On May 18, 2015, with just over six weeks until the earned sick time law is set to go into effect on July 1, 2015, the Massachusetts Attorney General’s Office announced that it would be creating a “safe harbor” provision for employers with existing paid time off policies. Under the safe harbor provision, an employer with a paid time off policy in existence as of May 1, 2015 will be deemed to be in compliance through December 31, 2015, provided that the paid time off policy meets certain requirements.  Employers taking advantage of this safe harbor provision must be in full compliance with the law and the final regulations on January 1, 2016.

While this safe harbor provision does give certain employers some breathing room to comply with the law and the not-yet-finalized regulations, it raises more questions than it answers. We believe the Attorney General will have to clarify her announcement in order to enable employers to take advantage of this safe harbor.

Who Qualifies For The Safe Harbor?

  • In order to be eligible for the safe harbor provision, an employer must have a paid time off policy in place as of May 1, 2015 that provides at least some employees the right to use at least 30 hours of paid time off during the calendar year 2015. Employers who have such a policy will be in compliance with respect to those employees who are already eligible for paid time off under the existing policy. The Attorney General has not provided a clear definition for a “paid time off policy.” Although vacation pay is paid time off, the Attorney General may only be referring to policies that permit employees to utilize paid time off for sick leave purposes. We hope to receive clarification about this shortly.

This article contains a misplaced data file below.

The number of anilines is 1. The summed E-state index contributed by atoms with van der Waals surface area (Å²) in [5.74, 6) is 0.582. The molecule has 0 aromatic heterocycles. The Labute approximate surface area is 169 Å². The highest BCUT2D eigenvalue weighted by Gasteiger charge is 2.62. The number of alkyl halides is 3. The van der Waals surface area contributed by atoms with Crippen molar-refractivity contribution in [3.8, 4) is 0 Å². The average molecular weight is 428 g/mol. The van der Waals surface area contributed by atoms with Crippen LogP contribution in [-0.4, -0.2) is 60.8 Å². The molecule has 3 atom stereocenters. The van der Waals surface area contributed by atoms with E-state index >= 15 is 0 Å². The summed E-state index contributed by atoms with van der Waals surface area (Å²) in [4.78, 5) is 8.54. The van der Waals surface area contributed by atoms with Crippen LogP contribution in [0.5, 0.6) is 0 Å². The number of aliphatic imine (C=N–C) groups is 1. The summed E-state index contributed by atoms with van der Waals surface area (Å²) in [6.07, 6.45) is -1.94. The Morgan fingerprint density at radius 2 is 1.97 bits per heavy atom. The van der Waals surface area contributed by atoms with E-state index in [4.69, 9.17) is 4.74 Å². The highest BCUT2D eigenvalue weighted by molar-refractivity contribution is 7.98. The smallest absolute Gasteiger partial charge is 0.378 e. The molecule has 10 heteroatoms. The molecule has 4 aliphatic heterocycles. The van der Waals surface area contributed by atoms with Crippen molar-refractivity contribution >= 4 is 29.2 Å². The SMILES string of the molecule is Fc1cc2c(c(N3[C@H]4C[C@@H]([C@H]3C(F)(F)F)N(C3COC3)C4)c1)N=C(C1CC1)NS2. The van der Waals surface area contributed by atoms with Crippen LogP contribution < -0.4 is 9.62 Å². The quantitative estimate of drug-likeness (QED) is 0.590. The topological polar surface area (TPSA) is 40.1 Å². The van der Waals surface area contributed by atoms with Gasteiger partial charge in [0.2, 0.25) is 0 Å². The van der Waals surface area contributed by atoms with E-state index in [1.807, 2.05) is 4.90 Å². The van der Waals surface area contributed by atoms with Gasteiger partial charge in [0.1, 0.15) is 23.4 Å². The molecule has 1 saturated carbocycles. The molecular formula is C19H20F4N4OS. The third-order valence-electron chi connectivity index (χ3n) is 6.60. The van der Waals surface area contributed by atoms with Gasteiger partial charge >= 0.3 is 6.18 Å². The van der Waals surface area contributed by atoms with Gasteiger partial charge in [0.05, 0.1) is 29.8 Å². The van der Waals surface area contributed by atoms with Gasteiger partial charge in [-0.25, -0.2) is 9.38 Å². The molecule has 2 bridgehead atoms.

• The announcement says that an employer with an existing paid time off policy as of May 1, 2015 can also be in compliance with respect to other employees not currently eligible for paid time off under its existing policy, provided the employer extends them the right to use at least 30 hours of paid time off in 2015 under the terms and conditions of the existing policy. The Attorney General’s meaning and intent here is very unclear. One interpretation of this language would mean that employers would have to grant part-time, temporary and/or seasonal employees more paid time off than they would accrue under the statute itself. Another interpretation may be that employers can offer the non-covered employees up to 30 hours in 2015 on a pro-rata basis, based on the number of hours they work. We will communicate any updates that provide additional clarity.
  • The safe harbor provision further states that to be in compliance, all paid time off taken under the existing policy must be job protected and subject to the earned sick time law’s non-retaliation and non-interference provisions. However, in all other respects, the employer may continue to administer paid time off according to its existing policies and practices through December 31, 2015.

Our Preliminary Suggestions, Subject to Further Clarification by the Attorney General

  • You must first determine if you are eligible for the safe harbor. If you have a policy permitting 30 hours of paid time off for certain employees in place as of May 1, 2015, you are eligible for those employees,but not for any other employees.
  • You must then decide if you want to grant the 30 hour opportunity to remaining employees.  Given the vagueness of the Attorney General’s announcement, it may be wiser to follow the accrual rules under the new law for those employees.
  • If you choose to take advantage of the safe harbor this year, you must still decide what your policy will be for next year.
  • If you are not eligible to take advantage of the safe harbor this year, you must draft a policy that will be effective as of July 1, 2015.